Recently, we invited one of our favorite local florists Kim, the owner of Whistlestop Florist, to the studio to settle a pesky wedding day question – how does one pin a boutonniere correctly? We’ve encountered this question so many times while photographing weddings; we’ve literally lost count! I’ve even found myself in situations where I’ve put my camera down to help a fella out, which is not ideal. I should be photographing this as it happens but more than once my need to be helpful won! Sarah and I decided we needed to do something about this and immediately went into project mode as part of our quest to make this blog as informative for wedding day things and stuff as possible! We are super excited to present the answer, but first, while we had Kim in the studio, we had to pick her talented brain a little with a few questions.
How long have you been doing wedding florals? 40 years!
What’s your favorite flower? That’s tough! My favorite flower is something that’s fresh and perfect and fully in bloom. If it’s primo, I love it. But I’m partial to orchids.
What wrist does the corsage go on? There’s no right answer to this; it’s whatever the client is comfortable with.
What side does the boutonniere go on? Traditionally, it goes on the left, but nowadays anything goes if it looks good. For instance, if there’s a pocket square in the suit jacket, the boutonniere may look better on the opposite side.
Who typically buys the corsages/boutonnieres for the wedding? Back in the day, typically the bride’s family bought the boutonnieres, and the groom’s family bought corsages. But again, nowadays anything goes.
How should one care for florals before and after the event? Before the event, keep them someplace cool, and in the box, they were delivered in. Keep the florals out of the heat and direct sun. Afterward, keep them in an attic or a dark, dry place. Let them dry naturally. But remember, not all flowers dry perfectly.
When should a couple book their wedding florist? If flowers are important to you and a specific florist is on your mind, don’t wait until six months before the wedding. Nine months to a year from the wedding is required. Once wedding and dress colors are decided, you should start thinking about your decor and thus, your florals.
Kim styled three unique boutonnieres for this project and graciously demonstrated how to properly pin 2 of them on in different groomsmen attire situations. She didn’t need to help with the 3rd bout’ because she crafted it with a pretty clever magnet fastener. She states it can be a great upgrade/alternative to the traditional straight pin, especially for children – no need to worry about the littles getting stuck with pins while they rock some lovely florals! Check out these beauties:
1. A green button pompon with seeded eucalyptus, a touch of wax flower, adorable fuchsia buttons and wire; 2. Yellow ranunculus with pink rice flowers and sheer pink & silver ribbon. 3. A white rose with dusty miller and a sheer black ribbon.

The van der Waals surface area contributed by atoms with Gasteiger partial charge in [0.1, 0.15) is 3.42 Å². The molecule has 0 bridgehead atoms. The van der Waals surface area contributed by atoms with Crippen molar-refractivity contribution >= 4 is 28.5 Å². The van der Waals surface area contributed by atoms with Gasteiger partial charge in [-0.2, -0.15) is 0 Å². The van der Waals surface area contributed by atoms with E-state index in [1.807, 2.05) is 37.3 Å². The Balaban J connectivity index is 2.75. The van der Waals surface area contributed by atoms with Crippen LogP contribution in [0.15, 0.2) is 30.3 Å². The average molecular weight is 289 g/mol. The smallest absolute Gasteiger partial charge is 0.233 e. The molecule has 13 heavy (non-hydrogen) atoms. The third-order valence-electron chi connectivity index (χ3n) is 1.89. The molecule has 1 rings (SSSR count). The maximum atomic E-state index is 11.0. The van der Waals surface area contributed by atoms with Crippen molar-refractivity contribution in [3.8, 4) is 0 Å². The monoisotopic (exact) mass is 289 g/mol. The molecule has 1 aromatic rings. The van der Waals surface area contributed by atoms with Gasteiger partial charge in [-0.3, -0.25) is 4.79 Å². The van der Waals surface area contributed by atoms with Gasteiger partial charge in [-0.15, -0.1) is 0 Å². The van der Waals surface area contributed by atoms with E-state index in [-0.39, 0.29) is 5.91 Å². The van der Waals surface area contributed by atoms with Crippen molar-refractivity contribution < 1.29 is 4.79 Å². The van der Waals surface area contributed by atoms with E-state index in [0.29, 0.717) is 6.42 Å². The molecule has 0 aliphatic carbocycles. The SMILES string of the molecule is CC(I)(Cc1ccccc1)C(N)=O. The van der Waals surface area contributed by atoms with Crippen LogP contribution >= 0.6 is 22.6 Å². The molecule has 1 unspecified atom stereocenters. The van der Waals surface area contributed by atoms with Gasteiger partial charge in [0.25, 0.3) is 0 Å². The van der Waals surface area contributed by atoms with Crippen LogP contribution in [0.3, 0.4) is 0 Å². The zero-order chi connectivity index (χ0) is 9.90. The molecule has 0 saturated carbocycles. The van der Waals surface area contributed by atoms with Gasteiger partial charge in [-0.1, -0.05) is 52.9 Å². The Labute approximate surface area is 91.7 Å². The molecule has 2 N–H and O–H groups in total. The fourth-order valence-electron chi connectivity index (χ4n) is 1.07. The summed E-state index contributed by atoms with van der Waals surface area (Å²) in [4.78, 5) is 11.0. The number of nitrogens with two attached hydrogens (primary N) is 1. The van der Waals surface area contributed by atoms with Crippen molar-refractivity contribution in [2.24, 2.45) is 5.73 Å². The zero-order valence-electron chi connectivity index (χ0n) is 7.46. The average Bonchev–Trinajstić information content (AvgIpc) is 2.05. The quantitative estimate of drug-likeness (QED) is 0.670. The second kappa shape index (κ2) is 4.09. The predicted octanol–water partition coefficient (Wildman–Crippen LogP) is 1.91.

Michael John Heagerty joined us at the studio to be our dapper live model. Locals would recognize MJH if we actually photographed his face (perhaps you would know that beard anywhere though)! He’s a Syracuse diehard, devoted to promoting local artists and homegrown establishments, as well as taking an active role in promoting our city’s cultural growth. Most recently, he announced that his InfinitePop project (a roaming pop-up shop filled with local artists and crafters wares, of which Sarah and I have enjoyed visiting and supporting many times) would be planting roots in a long-term space aptly named Wildflowers Armory (currently looking for vendors!). He showed up to the studio with an enthusiastic array of wardrobe changes!
Now that you’re all caught up on the behind the scenes of our collaboration, we’re proud to present to you, the proper steps on How to Properly Pin a Boutonniere.
1. Pick precisely where to place the boutonniere.
2. To the left of the preferred placement, make a slip stitch with the needle. The image below demonstrates what Kim means by a “slip stitch.” With the pin, gather a 1/4 of an inch of the garment and push the pin through.
3. Place the boutonniere next to the head of the pin and make sure it is facing the correct way.4. Push the pin through the base of the boutonniere.
5. Tuck the point of the needle back into the fabric. Bend the pin if necessary if there’s extra length to prevent the wearer from getting stuck…
Kim’s secret is the slip stitch. It is key to keeping the bout’ in place!! We learned about the slip stitch for the first time during this demonstration – after all this time trying to be helpful – we were doing it all wrong anyway! Also, always be sure to keep the pin facing up. This ensures the wearer won’t get stuck with the pin when bending over.
For those groomsmen ditching the suit jackets to rock suspenders only, pinning is done quite differently and a little easier. From the back of the suspender, come at the bout’ from the top with the pin going down into the suspender, then the boutonniere, and back through the suspender. Bend the pin upward so that there’s no chance the wearer can get stuck with the pin needle.
Remember that clever magnet feature I mentioned? I think that one is pretty self-explanatory… These images also illustrate perfect boutonniere placement for groomsmen choosing to bypass the suit jacket and don a vest.
Thank you so much to Kim at Whistlestop and Michael John Heagerty for taking the time to help us make this Wedding Day How-To project come to life!